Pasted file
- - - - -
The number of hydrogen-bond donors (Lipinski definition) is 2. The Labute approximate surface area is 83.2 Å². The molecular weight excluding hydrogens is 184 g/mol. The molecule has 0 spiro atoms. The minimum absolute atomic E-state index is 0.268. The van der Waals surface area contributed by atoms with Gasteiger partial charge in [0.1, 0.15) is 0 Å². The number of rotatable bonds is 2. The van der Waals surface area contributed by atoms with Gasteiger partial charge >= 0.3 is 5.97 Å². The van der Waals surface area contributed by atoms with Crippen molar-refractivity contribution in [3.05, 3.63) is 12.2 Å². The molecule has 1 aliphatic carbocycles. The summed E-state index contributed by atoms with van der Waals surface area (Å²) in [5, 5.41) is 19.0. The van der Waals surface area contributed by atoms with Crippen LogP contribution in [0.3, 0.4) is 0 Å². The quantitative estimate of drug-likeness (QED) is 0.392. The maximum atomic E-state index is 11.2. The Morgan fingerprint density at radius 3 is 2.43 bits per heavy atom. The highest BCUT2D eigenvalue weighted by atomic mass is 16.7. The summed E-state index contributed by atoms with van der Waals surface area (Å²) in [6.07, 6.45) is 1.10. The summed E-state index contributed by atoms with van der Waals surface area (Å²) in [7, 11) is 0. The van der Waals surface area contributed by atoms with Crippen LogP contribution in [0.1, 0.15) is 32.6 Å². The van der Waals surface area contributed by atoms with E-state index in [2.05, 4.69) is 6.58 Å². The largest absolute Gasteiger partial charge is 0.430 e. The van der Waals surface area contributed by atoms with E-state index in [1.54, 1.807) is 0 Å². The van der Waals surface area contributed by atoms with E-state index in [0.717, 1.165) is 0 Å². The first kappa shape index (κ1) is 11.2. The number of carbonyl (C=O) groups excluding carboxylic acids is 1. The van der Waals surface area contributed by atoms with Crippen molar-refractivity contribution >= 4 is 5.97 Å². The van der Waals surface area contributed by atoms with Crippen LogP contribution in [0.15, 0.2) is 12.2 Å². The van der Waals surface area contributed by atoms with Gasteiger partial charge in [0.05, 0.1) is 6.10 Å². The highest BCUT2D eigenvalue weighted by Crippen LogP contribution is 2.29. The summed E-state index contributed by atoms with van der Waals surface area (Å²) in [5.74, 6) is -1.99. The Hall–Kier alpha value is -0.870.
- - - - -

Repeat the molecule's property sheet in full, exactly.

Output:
The number of hydrogen-bond donors (Lipinski definition) is 2. The Labute approximate surface area is 83.2 Å². The molecular weight excluding hydrogens is 184 g/mol. The molecule has 0 spiro atoms. The minimum absolute atomic E-state index is 0.268. The van der Waals surface area contributed by atoms with Gasteiger partial charge in [0.1, 0.15) is 0 Å². The number of rotatable bonds is 2. The van der Waals surface area contributed by atoms with Gasteiger partial charge >= 0.3 is 5.97 Å². The van der Waals surface area contributed by atoms with Crippen molar-refractivity contribution in [3.05, 3.63) is 12.2 Å². The molecule has 1 aliphatic carbocycles. The summed E-state index contributed by atoms with van der Waals surface area (Å²) in [5, 5.41) is 19.0. The van der Waals surface area contributed by atoms with Crippen LogP contribution in [0.3, 0.4) is 0 Å². The quantitative estimate of drug-likeness (QED) is 0.392. The maximum atomic E-state index is 11.2. The Morgan fingerprint density at radius 3 is 2.43 bits per heavy atom. The highest BCUT2D eigenvalue weighted by atomic mass is 16.7. The summed E-state index contributed by atoms with van der Waals surface area (Å²) in [6.07, 6.45) is 1.10. The summed E-state index contributed by atoms with van der Waals surface area (Å²) in [7, 11) is 0. The van der Waals surface area contributed by atoms with Crippen LogP contribution in [0.1, 0.15) is 32.6 Å². The van der Waals surface area contributed by atoms with E-state index in [2.05, 4.69) is 6.58 Å². The largest absolute Gasteiger partial charge is 0.430 e. The van der Waals surface area contributed by atoms with E-state index in [1.54, 1.807) is 0 Å². The van der Waals surface area contributed by atoms with E-state index in [0.717, 1.165) is 0 Å². The first kappa shape index (κ1) is 11.2. The number of carbonyl (C=O) groups excluding carboxylic acids is 1. The van der Waals surface area contributed by atoms with Crippen molar-refractivity contribution >= 4 is 5.97 Å². The van der Waals surface area contributed by atoms with Crippen LogP contribution in [0.15, 0.2) is 12.2 Å². The van der Waals surface area contributed by atoms with Gasteiger partial charge in [0.05, 0.1) is 6.10 Å². The highest BCUT2D eigenvalue weighted by Crippen LogP contribution is 2.29. The summed E-state index contributed by atoms with van der Waals surface area (Å²) in [5.74, 6) is -1.99. The Hall–Kier alpha value is -0.870.